Aiding Israel after the Iran Nuclear Deal: Issues for
October 30, 2015 (IN10387)
Related Policy Issue
Jeremy M. Sharp
Jeremy M. Sharp, Specialist in Middle Eastern Affairs (email@example.com, 7-8687)
The Obama Administration has indicated that the United States may provide Israel with additional military aid during
the implementation of the Joint Comprehensive Plan of Action (JCPOA) with Iran (see CRS Report RL33222, U.S.
Foreign Aid to Israel and CRS Report R43333, Iran Nuclear Agreement). Although additional aid is described in terms
of assuaging Israel's ongoing security concerns vis-à-vis Iran, it also may be part of a larger effort to reduce reported
tensions between U.S. and Israeli leaders (see CRS Report R44245, Israel: Background and U.S. Relations In Brief).
Ahead of Israeli Prime Minister Binyamin Netanyahu's November 9 meeting with President Obama at the White
House, speculation has increased over how to enhance bilateral security cooperation in order to deter Iran and its allies.
During congressional consideration of the Iran Nuclear Agreement Review Act of 2015, the Obama Administration
sought to assure lawmakers that the United States would increase its military assistance to Israel as the JCPOA is
implemented. In letters to individual members, President Obama and Secretary Kerry each wrote that the
Administration is prepared to "further strengthen" the U.S. security relationship with Israel by continuing talks on a
new 10-year aid agreement, increasing joint U.S.-Israeli missile defense funding, and accelerating research and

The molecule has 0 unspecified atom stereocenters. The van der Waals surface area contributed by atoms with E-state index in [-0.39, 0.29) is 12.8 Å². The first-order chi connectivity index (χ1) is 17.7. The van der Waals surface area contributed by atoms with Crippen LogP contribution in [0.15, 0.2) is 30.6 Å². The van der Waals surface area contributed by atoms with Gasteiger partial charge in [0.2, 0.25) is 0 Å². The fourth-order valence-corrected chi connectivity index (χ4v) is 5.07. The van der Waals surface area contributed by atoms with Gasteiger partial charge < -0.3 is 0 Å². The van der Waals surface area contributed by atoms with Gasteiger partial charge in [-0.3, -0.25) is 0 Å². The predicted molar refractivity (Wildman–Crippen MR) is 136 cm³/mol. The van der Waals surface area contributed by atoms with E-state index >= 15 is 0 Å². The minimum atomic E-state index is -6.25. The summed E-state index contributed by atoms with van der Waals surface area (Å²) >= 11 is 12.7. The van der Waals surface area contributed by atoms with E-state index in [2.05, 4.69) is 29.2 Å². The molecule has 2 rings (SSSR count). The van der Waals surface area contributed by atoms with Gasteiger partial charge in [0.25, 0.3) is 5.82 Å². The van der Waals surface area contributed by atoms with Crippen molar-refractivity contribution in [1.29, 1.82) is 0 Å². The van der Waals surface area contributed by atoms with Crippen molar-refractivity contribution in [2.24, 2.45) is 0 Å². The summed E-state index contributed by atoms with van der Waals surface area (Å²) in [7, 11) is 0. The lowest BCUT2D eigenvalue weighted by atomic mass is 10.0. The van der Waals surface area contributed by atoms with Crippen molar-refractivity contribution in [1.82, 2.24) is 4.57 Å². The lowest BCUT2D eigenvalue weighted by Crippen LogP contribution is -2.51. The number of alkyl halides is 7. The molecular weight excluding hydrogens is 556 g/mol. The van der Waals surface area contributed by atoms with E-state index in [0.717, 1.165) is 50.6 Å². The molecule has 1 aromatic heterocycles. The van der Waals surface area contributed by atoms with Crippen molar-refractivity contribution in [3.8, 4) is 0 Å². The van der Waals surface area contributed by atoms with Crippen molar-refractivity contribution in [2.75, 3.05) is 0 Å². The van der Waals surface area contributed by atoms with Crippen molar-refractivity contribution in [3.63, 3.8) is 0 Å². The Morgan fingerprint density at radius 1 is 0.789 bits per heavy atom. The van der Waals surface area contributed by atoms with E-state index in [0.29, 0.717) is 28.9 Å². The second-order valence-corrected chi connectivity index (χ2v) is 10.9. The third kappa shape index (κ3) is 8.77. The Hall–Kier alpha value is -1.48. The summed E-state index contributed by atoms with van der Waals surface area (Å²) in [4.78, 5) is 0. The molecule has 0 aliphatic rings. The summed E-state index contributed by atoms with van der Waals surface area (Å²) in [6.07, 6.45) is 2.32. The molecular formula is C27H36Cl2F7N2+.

development for tunnel detection and mapping technologies.
Israel already is the top annual recipient of U.S. foreign assistance, including robust defense cooperation with the United
States, prompting questions about how the Administration plans to further enhance Israel's security (see CRS Report
R43901, State, Foreign Operations, and Related Programs: FY2016 Budget and Appropriations). Press reports suggest
that the two sides may be discussing a new Memorandum of Understanding (MOU) on future U.S. military aid to Israel
(subject to congressional approval) that is significantly higher than the aid levels Congress has approved for Israel
pursuant to the current 10-year MOU (FY2009 to FY2018). According to Israel's Ambassador to the United States, Ron
Dermer, "Discussions over a new Memorandum of Understanding between Israel and the United States, which had
been on hold for some time," recently resumed in Washington. On October 28, Assistant Secretary of State for Near